Passaic sentence example

passaic
  • NEWARK, the largest city of New Jersey, U.S.A., a port of entry, and the county-seat of Essex county, on the Passaic river and Newark Bay, about 8 m.
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  • On the banks of the Passaic is a house having as a part of its walls the old walls of Cockloft Hall, in which Washington Irving frequently sojourned, and of which he gave a charming description in Salmagundi.
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  • The principal cemeteries are Mount Pleasant, overlooking the Passaic in the northern part of the city, and Fairmount in the western part; about 1894 the remains of the early settlers were removed from the Old 1 The river channel before improvement had a navigable depth of 7 ft.
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  • The first church in New Jersey, at Bergen, in 1661, was quickly followed by others at Hackensack and Passaic. After English rule in 1664 displaced Dutch in New York, the relations of the Dutch churches there were much less close with the state Church of Holland; and in 1679 (on the request of the English governor of New York, to whom the people of New Castle appealed) a classis was constituted for the ordination of a pastor for the church in New Castle, Delaware.
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  • A noteworthy feature of this area is the series of trap rock ridges, between which the Passaic river makes its irregular way through a region of flat bottom lands.
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  • Of the streams of the Highlands and the Triassic Lowland, the Passaic river is the most important.
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  • (the Great Falls of the Passaic).'
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  • On account of the rapid fall of its tributaries, the union of so many of them with the main stream near its middle course and the obstructions to the flow of the water in the lower course, the Passaic is subject to disastrous floods.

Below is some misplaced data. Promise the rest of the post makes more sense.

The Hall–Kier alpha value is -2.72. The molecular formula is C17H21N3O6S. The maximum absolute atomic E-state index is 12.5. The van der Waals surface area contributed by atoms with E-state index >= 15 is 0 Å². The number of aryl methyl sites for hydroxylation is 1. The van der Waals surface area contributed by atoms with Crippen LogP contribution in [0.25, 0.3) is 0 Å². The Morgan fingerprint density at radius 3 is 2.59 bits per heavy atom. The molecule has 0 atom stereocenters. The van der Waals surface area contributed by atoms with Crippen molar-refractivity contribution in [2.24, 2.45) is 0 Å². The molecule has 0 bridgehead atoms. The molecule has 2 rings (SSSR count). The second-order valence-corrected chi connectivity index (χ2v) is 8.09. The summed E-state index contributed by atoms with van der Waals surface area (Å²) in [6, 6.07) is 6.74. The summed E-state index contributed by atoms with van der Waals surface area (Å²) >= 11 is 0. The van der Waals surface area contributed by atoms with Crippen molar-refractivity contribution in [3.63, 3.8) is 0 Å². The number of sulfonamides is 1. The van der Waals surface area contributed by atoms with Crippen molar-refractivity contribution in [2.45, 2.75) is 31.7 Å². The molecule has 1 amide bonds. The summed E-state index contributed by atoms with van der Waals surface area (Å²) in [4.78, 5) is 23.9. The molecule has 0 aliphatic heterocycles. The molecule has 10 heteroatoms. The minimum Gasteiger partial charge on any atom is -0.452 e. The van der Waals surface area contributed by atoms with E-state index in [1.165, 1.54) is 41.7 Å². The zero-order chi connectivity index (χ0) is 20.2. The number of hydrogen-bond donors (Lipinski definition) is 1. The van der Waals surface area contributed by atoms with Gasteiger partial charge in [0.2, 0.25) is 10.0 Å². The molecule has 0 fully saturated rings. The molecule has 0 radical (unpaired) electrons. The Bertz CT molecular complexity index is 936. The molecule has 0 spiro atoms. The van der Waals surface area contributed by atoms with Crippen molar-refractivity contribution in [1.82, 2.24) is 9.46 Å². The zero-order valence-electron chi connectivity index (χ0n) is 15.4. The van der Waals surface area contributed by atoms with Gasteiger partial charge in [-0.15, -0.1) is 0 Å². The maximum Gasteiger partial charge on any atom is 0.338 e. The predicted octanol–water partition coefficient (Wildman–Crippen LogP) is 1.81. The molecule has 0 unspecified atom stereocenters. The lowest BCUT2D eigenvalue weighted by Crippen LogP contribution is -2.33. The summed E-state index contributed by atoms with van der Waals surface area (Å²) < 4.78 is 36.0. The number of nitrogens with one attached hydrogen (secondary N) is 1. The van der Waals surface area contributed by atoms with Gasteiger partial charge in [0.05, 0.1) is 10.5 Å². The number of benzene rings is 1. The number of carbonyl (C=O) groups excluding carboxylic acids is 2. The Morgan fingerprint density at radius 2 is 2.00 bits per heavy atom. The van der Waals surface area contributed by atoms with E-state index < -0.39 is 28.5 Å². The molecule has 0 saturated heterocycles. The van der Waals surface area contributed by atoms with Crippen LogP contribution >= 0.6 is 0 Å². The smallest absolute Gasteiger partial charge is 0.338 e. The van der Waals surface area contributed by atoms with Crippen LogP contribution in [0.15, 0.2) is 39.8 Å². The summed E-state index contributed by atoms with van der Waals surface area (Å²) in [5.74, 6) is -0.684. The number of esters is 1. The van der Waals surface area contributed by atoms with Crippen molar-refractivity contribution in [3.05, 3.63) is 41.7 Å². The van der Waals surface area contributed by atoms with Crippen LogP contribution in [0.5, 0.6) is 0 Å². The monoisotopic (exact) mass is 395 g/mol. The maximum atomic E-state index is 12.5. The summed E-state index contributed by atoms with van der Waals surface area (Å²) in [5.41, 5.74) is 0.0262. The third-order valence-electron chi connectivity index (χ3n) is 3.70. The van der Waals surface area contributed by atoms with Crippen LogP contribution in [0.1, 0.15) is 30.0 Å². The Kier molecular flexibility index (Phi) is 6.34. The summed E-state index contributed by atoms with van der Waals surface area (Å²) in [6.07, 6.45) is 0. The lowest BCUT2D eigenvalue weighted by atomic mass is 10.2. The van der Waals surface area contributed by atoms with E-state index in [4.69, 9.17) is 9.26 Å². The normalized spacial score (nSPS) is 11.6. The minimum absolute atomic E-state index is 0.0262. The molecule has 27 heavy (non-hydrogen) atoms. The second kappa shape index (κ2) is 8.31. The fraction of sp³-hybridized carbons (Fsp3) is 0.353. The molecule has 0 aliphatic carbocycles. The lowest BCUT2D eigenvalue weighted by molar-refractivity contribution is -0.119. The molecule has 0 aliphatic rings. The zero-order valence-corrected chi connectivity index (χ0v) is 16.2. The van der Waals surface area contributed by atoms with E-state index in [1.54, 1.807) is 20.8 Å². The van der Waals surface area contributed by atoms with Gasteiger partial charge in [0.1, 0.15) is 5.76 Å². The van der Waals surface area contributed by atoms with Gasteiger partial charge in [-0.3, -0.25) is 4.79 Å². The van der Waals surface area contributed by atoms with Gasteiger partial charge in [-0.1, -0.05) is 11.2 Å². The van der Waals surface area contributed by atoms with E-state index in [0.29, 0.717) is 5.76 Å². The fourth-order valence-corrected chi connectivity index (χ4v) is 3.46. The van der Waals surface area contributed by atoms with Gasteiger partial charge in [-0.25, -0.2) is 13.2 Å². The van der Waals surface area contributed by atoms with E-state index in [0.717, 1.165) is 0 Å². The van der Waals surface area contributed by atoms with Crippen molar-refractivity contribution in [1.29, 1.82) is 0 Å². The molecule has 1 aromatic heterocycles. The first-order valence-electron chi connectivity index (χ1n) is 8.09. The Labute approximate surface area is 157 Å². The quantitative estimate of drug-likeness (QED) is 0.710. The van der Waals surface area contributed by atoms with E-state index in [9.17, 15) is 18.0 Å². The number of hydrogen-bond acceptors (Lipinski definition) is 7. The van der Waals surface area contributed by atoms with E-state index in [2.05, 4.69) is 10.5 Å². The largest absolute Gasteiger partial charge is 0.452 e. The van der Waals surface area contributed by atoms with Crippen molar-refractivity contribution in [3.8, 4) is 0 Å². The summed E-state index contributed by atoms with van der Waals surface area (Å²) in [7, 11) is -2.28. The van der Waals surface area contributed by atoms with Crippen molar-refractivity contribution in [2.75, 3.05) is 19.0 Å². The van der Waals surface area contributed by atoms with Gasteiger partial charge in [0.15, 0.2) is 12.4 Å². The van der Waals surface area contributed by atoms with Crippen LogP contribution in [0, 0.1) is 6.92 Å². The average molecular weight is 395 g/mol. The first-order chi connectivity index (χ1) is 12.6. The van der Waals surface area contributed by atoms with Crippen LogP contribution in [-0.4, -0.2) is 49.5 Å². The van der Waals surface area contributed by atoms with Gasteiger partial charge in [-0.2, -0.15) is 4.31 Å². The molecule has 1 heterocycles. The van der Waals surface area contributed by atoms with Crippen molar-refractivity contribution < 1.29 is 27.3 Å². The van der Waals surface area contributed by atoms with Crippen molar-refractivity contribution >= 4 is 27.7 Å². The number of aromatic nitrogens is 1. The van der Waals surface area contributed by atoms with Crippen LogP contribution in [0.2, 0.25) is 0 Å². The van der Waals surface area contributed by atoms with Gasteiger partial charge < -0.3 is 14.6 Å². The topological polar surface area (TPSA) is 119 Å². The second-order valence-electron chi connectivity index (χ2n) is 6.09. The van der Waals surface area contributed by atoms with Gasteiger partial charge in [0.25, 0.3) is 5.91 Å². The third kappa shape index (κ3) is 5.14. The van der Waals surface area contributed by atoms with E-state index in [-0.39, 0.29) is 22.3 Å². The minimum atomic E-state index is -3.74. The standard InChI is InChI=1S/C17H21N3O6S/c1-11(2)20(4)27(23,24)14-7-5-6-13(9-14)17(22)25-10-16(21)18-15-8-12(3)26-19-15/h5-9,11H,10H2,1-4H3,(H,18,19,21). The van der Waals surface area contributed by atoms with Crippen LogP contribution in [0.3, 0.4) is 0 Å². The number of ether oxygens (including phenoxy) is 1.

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  • Commercially, however, this stream is less important than the Passaic. In the southern half of the state the drainage is simple, and the streams are unimportant, flowing straight to the Delaware or the Atlantic. The westward streams are only small creeks; the eastward and southward streams, however, on account of the wider slope, have greater length.
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  • ' The total length of the Passaic is about 100 m., but its course is so irregular that the distance in a straight line from its source to its mouth is only about 15 m.
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  • Leighton, The Passaic Flood of 1902 (Washington, 1903), and M.
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  • Leighton, The Passaic Flood of 1903 (Washington, 1904), being numbers 88 and 92 of the Water Supply and Irrigation Papers of the U.S. Geological Survey.
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  • Magnetic ores, found chiefly in Morris, Passaic and Warren counties, form the basis of the present industry.
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  • long, in Passaic county.
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  • The canal crosses the Passaic and Pompton rivers on aqueducts.
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  • The Passaic and its small tributaries - the Whippany, Rockaway, Pequanac, Wanaque, Saddle and Ramapo - drain an area of about 950 sq.
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